Ravens likely face run-on sentence Inability to stop run hasn't gone unnoticed

October 21, 1997|By Mike Preston | Mike Preston,SUN STAFF

Right about now, Washington Redskins coach Norv Turner and his staff are watching the tapes of the Ravens' past two games and noticing a serious problem.

They are watching Pittsburgh Steelers running back Jerome Bettis run a play the Redskins made famous years ago, the counter trey or ace counter, many times to the tight-end side at either defensive end Rob Burnett or Michael McCrary and always at strong-side linebacker Peter Boulware.

And then they are watching Miami Dolphins running back Karim Abdul-Jabbar cut back countless times against an over-pursuing Ravens defense, one that failed to stay in its gaps to close down those lanes.

Bettis finished with 137 yards on 28 carries. Abdul-Jabbar totaled 108 yards on 22 carries. The Ravens lost both of those games and are re-examining the strength of their team, the defensive line, heading into Sunday's game against the Redskins (4-3) at Jack Kent Cooke Stadium.

Thank goodness for the Ravens there is a chance Washington running back Terry Allen might not play because of a sprained knee.

"I don't know if we'll see Terry Allen, but we'll prepare for him," Marchibroda said of the Redskins' top running back. "They ran the ball well with Stephen Davis, which shows how deep they are and good the offensive line is."

To correct their problem, though, the Ravens have to look at themselves on film and in the mirror.

"The word is out," said Ravens defensive tackle Tony Siragusa. "Teams are going to watch film and think they can slap us around. Everybody is going to run on us. I've played against Washington before, and they're going to run at us until we stop it. They brought me in here to stop the run, and every time a team gets more than 150 yards rushing, I take it personally. I think we're all taking it that way now. We have a sense of urgency."

There was no such immediacy early in the season. The Ravens held Jacksonville Jaguars running back Natrone Means to 67 yards on 25 carries in the opener and the Cincinnati Bengals' Ki-Jana Carter to 22 yards on 10 attempts a game later. They also held the Tennessee Oilers' Eddie George to 40 yards on 10 carries in Week 4.

So what has transpired in the past three weeks?

"It's just us being out of place," said Boulware. "We have a fast-flow defense, and teams are getting on to it. Miami took advantage of it with the cutbacks. What it requires is for us to be more disciplined."

Translation: The Ravens play a gap defense in which all of the front seven players, and even the safeties, basically have an area of responsibility. Earlier in the season, some of the Ravens, like Siragusa and middle linebacker Ray Lewis, took free-lancing liberties and started journeying out of their lanes.

Now that teams have caught on to the Ravens' style, the free-lancing has been put on hold.

"Early in the season, teams didn't know what to expect from us," said Siragusa. "For instance, if I had Gap B but there was nothing going on there, then I would jump in Gap A to help out my teammate. But now teams are jumping back or cutting back to Gap B, and I'm out of position. We're aggressive and we want to make plays, but from now on, we have to do our jobs individually and the rest will take care of itself."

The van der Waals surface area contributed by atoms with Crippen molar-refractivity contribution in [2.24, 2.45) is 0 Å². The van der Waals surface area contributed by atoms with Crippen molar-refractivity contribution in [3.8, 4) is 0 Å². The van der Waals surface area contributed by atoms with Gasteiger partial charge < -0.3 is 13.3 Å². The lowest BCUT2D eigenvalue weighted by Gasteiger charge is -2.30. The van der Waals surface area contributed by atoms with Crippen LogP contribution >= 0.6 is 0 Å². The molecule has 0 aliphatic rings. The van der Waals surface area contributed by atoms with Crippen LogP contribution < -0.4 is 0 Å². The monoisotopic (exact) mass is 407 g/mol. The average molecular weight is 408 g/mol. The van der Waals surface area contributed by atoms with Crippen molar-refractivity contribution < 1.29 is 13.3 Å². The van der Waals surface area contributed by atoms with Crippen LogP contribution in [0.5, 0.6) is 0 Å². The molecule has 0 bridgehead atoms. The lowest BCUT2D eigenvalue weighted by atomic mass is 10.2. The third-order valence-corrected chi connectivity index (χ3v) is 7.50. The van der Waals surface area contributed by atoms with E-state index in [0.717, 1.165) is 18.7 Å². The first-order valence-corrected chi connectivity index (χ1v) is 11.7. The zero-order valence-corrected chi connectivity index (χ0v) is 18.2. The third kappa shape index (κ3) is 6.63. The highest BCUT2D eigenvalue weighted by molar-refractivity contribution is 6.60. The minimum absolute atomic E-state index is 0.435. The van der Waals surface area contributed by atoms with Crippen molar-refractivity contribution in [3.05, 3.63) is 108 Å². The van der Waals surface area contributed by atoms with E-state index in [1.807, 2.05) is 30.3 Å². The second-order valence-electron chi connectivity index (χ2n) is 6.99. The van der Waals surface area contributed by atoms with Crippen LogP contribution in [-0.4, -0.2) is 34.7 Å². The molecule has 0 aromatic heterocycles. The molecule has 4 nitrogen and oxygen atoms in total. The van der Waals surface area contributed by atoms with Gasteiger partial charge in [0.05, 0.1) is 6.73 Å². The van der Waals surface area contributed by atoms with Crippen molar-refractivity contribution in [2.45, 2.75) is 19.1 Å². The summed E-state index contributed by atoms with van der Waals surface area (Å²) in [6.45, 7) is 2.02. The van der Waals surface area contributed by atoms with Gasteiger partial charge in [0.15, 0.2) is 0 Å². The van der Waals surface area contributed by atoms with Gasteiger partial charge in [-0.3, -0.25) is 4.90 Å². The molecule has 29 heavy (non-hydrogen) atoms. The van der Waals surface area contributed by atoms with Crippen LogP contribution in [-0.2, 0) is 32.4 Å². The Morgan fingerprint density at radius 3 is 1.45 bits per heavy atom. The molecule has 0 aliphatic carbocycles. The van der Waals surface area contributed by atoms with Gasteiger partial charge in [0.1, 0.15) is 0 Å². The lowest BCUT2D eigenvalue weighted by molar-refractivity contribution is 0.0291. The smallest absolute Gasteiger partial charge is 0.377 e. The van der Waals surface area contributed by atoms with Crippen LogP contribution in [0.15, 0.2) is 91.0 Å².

Miami did a great job of sealing off the backside pursuit on running plays, especially offensive tackle Richmond Webb on McCrary, whose forte is running down plays from behind.

Siragusa also points out that the Ravens have two new defensive linemen and two rookie outside linebackers starting in their front seven.

Boulware, the team's No. 1 draft pick out of Florida State, agrees. On the counter plays, his job is to take on the fullback and guard while either Lewis or weak-side linebackers Jamie Sharper or Cornell Brown make the tackle.

At Florida State, Boulware tried to make the play.

"I'm still getting adjusted to this gap-control defense," said Boulware. "Even if you make the play, they tell you, 'Great play, but your job is to contain.' At Florida State, you were taught to just blow up the play. For four years, they drilled us to get to the ball, and they punished us if we didn't."

The defense is tailored for Lewis and the weak-side linebacker, who is uncovered, to make most of the tackles. But Lewis didn't have a great tackling day against the Steelers or Dolphins, and Sharper, a rookie, was benched for Brown last week.

Brown will make his second start against the Redskins.

Most of the players feel the adjustments are minor and were corrected against Miami in the second half, when the Dolphins scored three points, compared with 21 in the first.

Siragusa defended coordinator Marvin Lewis, whose defense is ranked No. 29 in the NFL.

"Marvin prepares us as well as any coach I've ever been around," said Siragusa. "We know everything the other team is going to run, but he can't go out and make a tackle for us on Sunday."

Next for Ravens

Opponent: Washington Redskins

Site: Jack Kent Cooke Stadium, Landover

When: Sunday, 1 p.m. TV/Radio: Ch. 11/WJFK (1300 AM), WLIF (101.9 FM)

Line: Redskins by 6

Series: First meeting

Pub Date: 10/21/97

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